Jardín del Turia, Turia Park, or Turia Garden is a 9 km long park that crosses the city of Valencia. It’s the largest urban park in Spain and it stretches from the City of Arts and Sciences to Cabecera Park, covering an area of approximately 160 hectares (1.6 square meters).
Turia Park opened to the public in 1986 in the former riverbed of Turia River. It has an average width of 160 meters and snakes through the city from east to west. Due to this, Turia Park is easily accessible for people living in several of Valencia’s neighbourhoods.
|📅 Opening hours||24/7/365|
|🚻 Toilets||Yes (but few and far in between)|
|🎾 Outdoor sports courts||Yes|
|🚰 Drinking fountains||Yes (but water might not taste great)|
|🚴♀️ Cycle paths||Yes (from one end of the park to the other)|
|🐕 Dog parks||Yes (not many)|
|🦮 Dogs must be kept on a leash||Yes|
History of Turia Park
The history of Valencia is intertwined with that of the Turia River. Throughout the centuries, this river brought Valencia both prosperity and hardship. And eventually, it gave way to a massive and beautiful garden. To understand how Turia Park came into existence, we need to go back two thousand years.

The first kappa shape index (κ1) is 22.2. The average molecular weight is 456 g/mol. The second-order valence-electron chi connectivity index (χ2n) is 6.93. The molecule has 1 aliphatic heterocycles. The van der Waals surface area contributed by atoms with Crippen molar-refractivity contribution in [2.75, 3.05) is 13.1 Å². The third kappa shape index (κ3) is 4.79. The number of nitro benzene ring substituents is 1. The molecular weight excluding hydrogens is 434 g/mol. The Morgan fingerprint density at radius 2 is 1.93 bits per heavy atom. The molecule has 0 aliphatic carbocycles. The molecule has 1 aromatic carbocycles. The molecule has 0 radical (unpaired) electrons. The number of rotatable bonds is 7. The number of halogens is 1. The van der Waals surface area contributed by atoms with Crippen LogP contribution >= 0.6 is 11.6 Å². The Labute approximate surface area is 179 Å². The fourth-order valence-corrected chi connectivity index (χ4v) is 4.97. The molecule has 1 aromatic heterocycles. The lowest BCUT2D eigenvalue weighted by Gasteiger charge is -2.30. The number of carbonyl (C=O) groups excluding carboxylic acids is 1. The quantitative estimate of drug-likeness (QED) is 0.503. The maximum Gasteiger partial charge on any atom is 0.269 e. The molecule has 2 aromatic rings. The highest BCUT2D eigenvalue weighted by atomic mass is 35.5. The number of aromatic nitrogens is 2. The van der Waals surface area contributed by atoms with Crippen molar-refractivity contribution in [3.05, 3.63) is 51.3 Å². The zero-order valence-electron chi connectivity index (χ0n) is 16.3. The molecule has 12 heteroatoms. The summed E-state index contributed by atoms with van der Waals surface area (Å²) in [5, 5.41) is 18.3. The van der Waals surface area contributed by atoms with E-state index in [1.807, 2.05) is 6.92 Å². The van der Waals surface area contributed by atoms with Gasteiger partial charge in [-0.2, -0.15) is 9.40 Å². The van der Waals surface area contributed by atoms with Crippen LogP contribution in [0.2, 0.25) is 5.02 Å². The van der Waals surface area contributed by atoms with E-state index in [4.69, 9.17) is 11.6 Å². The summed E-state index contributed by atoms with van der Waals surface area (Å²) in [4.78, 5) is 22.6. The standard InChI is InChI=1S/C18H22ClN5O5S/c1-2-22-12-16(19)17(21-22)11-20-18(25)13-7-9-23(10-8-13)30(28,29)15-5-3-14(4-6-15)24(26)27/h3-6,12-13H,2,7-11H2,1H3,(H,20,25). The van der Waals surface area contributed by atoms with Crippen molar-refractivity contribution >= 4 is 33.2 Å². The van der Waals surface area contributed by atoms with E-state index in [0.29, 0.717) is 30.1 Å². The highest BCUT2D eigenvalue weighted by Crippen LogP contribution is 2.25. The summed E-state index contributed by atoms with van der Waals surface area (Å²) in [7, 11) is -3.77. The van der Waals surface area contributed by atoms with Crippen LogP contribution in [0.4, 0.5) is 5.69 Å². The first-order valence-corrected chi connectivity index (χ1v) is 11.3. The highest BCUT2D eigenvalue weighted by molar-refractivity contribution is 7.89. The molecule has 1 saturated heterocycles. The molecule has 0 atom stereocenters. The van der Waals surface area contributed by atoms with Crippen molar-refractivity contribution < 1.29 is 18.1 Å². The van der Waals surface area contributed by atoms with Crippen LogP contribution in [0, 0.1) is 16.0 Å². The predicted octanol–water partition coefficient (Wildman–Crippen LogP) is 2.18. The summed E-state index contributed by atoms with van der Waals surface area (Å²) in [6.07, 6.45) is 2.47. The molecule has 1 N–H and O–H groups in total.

Valencia was founded by the Romans in 138 BC between two branches of the Turia River. Over time, the second branch of the river dried up and by the Middle Ages, it disappeared completely.
As the city expanded, houses were built in the place of the now dried-up branch. Nevertheless, whenever there was a flood, the water followed its old course, inundating the city.
The largest flood recorded in the city of Valencia occurred in 1517 when after 40 days of heavy rain, the avalanche washed away several bridges and 200 houses.
While most of the time the river had little water and its bed was used for washing clothes, cattle fairs, and mock battles, autumn floods were so frequent that in 1591 banks were built along the Turia River.